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Finding How the Brain Learns Technical Concepts


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Have you ever wondered about the cognitive processes behind learning? Researchers at Carnegie Mellon University have, and now they have some answers as they have recently watched how the brain behaves while learning about different mechanical systems. Such information could help improve science instruction and possibly more.

To perform the study, the researchers scanned the brains of 16 adults while they learned, for the first time, how four mechanical systems work. This instruction came by way of a series of images, diagrams, and text, and covered how a bathroom scale, fire extinguisher, car brakes, and a trumpet works. To the researchers' surprise, there were different stages to the brain activity during the process. As the explanations began visually, those regions of the brain are what activated in the first stage, but then other parts lit up when the subjects were mentally visualizing how the system works, and the causal chain. At the end, regions of the brain involved with imagining how a person would interact with the system were active.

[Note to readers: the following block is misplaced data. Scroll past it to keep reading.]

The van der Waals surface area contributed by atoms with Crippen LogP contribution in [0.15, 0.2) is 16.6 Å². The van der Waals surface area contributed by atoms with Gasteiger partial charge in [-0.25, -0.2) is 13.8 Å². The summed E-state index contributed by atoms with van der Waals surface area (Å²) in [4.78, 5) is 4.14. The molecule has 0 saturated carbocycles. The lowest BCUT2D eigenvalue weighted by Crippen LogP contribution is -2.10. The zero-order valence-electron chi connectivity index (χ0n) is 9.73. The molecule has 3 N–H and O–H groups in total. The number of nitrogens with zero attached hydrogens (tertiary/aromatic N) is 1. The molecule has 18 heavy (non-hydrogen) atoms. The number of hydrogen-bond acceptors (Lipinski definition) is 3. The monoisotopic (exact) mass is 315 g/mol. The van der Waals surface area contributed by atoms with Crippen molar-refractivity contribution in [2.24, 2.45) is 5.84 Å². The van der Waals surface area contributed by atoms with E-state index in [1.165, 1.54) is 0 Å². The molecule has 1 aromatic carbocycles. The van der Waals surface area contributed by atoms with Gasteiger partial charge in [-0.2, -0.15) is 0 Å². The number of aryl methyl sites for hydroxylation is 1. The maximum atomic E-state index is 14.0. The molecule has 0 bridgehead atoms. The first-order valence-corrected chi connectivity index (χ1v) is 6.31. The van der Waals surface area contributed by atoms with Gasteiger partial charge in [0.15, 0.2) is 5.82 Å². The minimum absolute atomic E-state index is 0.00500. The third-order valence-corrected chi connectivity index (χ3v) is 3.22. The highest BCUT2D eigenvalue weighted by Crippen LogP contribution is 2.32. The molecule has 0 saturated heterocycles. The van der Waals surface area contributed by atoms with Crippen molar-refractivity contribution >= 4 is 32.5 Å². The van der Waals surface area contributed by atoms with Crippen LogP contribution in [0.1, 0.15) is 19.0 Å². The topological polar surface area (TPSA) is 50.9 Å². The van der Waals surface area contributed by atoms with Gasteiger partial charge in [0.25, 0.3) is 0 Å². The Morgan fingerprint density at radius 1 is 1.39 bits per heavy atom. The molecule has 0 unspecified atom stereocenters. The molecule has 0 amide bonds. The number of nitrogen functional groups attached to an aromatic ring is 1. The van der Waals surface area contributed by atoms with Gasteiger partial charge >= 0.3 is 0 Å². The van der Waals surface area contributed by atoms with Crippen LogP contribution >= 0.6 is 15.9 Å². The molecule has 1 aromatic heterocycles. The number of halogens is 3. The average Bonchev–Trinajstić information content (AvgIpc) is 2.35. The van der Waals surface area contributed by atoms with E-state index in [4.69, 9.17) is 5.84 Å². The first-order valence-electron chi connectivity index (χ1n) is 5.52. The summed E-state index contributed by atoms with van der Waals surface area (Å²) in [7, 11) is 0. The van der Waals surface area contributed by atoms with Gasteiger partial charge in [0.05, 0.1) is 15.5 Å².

The researchers also found that when the people learned that both fire extinguishers and car brakes utilize force being exerted on a fluid, the brain would represent the two very different systems similarly. This suggests how the brain can gain a fundamental understanding of things, at a deep level, which could be useful to teach to.

Source: Carnegie Mellon University

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